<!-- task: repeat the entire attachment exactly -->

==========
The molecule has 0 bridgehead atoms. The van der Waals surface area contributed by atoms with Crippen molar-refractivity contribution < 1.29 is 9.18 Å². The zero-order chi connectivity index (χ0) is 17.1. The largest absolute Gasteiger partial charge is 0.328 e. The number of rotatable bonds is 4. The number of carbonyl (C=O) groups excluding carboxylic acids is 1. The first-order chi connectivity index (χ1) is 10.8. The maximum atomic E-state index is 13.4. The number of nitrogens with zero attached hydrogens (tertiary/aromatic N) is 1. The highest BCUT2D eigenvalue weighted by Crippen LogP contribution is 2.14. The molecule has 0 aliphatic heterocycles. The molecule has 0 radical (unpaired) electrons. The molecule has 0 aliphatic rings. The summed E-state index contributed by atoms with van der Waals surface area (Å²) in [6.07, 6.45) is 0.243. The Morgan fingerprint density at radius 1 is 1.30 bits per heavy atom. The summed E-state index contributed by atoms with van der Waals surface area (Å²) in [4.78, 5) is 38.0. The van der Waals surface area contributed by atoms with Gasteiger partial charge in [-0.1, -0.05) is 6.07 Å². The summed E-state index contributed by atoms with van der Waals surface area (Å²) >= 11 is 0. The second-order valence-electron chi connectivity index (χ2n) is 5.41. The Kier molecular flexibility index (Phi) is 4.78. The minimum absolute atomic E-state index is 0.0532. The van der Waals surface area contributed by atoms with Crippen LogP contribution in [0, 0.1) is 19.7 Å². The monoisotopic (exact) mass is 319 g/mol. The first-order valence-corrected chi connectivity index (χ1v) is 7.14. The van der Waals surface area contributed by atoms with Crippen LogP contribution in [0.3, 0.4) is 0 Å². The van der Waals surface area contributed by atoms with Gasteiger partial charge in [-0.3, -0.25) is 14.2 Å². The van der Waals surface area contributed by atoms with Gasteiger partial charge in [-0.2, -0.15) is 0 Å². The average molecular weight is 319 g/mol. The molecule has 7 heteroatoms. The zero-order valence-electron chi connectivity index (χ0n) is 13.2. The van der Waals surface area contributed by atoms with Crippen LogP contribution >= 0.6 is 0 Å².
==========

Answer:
The molecule has 0 bridgehead atoms. The van der Waals surface area contributed by atoms with Crippen molar-refractivity contribution < 1.29 is 9.18 Å². The zero-order chi connectivity index (χ0) is 17.1. The largest absolute Gasteiger partial charge is 0.328 e. The number of rotatable bonds is 4. The number of carbonyl (C=O) groups excluding carboxylic acids is 1. The first-order chi connectivity index (χ1) is 10.8. The maximum atomic E-state index is 13.4. The number of nitrogens with zero attached hydrogens (tertiary/aromatic N) is 1. The highest BCUT2D eigenvalue weighted by Crippen LogP contribution is 2.14. The molecule has 0 aliphatic heterocycles. The molecule has 0 radical (unpaired) electrons. The molecule has 0 aliphatic rings. The summed E-state index contributed by atoms with van der Waals surface area (Å²) in [6.07, 6.45) is 0.243. The Morgan fingerprint density at radius 1 is 1.30 bits per heavy atom. The summed E-state index contributed by atoms with van der Waals surface area (Å²) in [4.78, 5) is 38.0. The van der Waals surface area contributed by atoms with Gasteiger partial charge in [-0.1, -0.05) is 6.07 Å². The summed E-state index contributed by atoms with van der Waals surface area (Å²) >= 11 is 0. The second-order valence-electron chi connectivity index (χ2n) is 5.41. The Kier molecular flexibility index (Phi) is 4.78. The minimum absolute atomic E-state index is 0.0532. The van der Waals surface area contributed by atoms with Crippen LogP contribution in [0, 0.1) is 19.7 Å². The monoisotopic (exact) mass is 319 g/mol. The first-order valence-corrected chi connectivity index (χ1v) is 7.14. The van der Waals surface area contributed by atoms with Crippen LogP contribution in [0.3, 0.4) is 0 Å². The van der Waals surface area contributed by atoms with Gasteiger partial charge in [-0.3, -0.25) is 14.2 Å². The van der Waals surface area contributed by atoms with Gasteiger partial charge in [-0.2, -0.15) is 0 Å². The average molecular weight is 319 g/mol. The molecule has 7 heteroatoms. The zero-order valence-electron chi connectivity index (χ0n) is 13.2. The van der Waals surface area contributed by atoms with Crippen LogP contribution >= 0.6 is 0 Å².